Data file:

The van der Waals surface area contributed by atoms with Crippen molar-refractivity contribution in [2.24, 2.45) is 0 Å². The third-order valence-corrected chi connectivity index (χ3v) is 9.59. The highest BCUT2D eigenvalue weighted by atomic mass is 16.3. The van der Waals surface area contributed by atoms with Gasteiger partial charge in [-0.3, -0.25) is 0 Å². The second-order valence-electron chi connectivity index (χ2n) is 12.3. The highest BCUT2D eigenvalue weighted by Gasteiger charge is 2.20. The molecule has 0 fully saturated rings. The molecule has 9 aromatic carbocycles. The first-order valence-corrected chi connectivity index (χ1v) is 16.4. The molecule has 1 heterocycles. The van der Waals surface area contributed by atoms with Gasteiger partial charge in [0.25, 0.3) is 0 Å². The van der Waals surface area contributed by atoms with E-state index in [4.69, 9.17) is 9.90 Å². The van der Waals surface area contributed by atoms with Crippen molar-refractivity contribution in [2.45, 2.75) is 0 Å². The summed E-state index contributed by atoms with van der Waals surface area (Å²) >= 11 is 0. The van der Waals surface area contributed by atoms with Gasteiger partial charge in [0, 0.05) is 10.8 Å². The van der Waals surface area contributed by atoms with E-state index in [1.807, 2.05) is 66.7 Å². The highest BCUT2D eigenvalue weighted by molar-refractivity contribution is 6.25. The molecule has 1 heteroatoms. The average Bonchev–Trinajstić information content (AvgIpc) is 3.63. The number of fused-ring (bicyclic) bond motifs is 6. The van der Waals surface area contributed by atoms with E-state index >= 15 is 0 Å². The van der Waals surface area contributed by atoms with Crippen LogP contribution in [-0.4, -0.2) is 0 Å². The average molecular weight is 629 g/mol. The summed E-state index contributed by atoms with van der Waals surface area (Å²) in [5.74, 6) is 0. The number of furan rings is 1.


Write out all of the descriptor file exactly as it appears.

The van der Waals surface area contributed by atoms with Crippen molar-refractivity contribution in [2.24, 2.45) is 0 Å². The third-order valence-corrected chi connectivity index (χ3v) is 9.59. The highest BCUT2D eigenvalue weighted by atomic mass is 16.3. The van der Waals surface area contributed by atoms with Gasteiger partial charge in [-0.3, -0.25) is 0 Å². The second-order valence-electron chi connectivity index (χ2n) is 12.3. The highest BCUT2D eigenvalue weighted by Gasteiger charge is 2.20. The molecule has 0 fully saturated rings. The molecule has 9 aromatic carbocycles. The first-order valence-corrected chi connectivity index (χ1v) is 16.4. The molecule has 1 heterocycles. The van der Waals surface area contributed by atoms with Gasteiger partial charge in [0.25, 0.3) is 0 Å². The van der Waals surface area contributed by atoms with E-state index in [4.69, 9.17) is 9.90 Å². The van der Waals surface area contributed by atoms with Crippen molar-refractivity contribution in [2.45, 2.75) is 0 Å². The summed E-state index contributed by atoms with van der Waals surface area (Å²) >= 11 is 0. The van der Waals surface area contributed by atoms with Gasteiger partial charge in [0, 0.05) is 10.8 Å². The van der Waals surface area contributed by atoms with E-state index in [1.807, 2.05) is 66.7 Å². The highest BCUT2D eigenvalue weighted by molar-refractivity contribution is 6.25. The molecule has 1 heteroatoms. The average Bonchev–Trinajstić information content (AvgIpc) is 3.63. The number of fused-ring (bicyclic) bond motifs is 6. The van der Waals surface area contributed by atoms with E-state index >= 15 is 0 Å². The van der Waals surface area contributed by atoms with Crippen LogP contribution in [-0.4, -0.2) is 0 Å². The average molecular weight is 629 g/mol. The summed E-state index contributed by atoms with van der Waals surface area (Å²) in [5.74, 6) is 0. The number of furan rings is 1.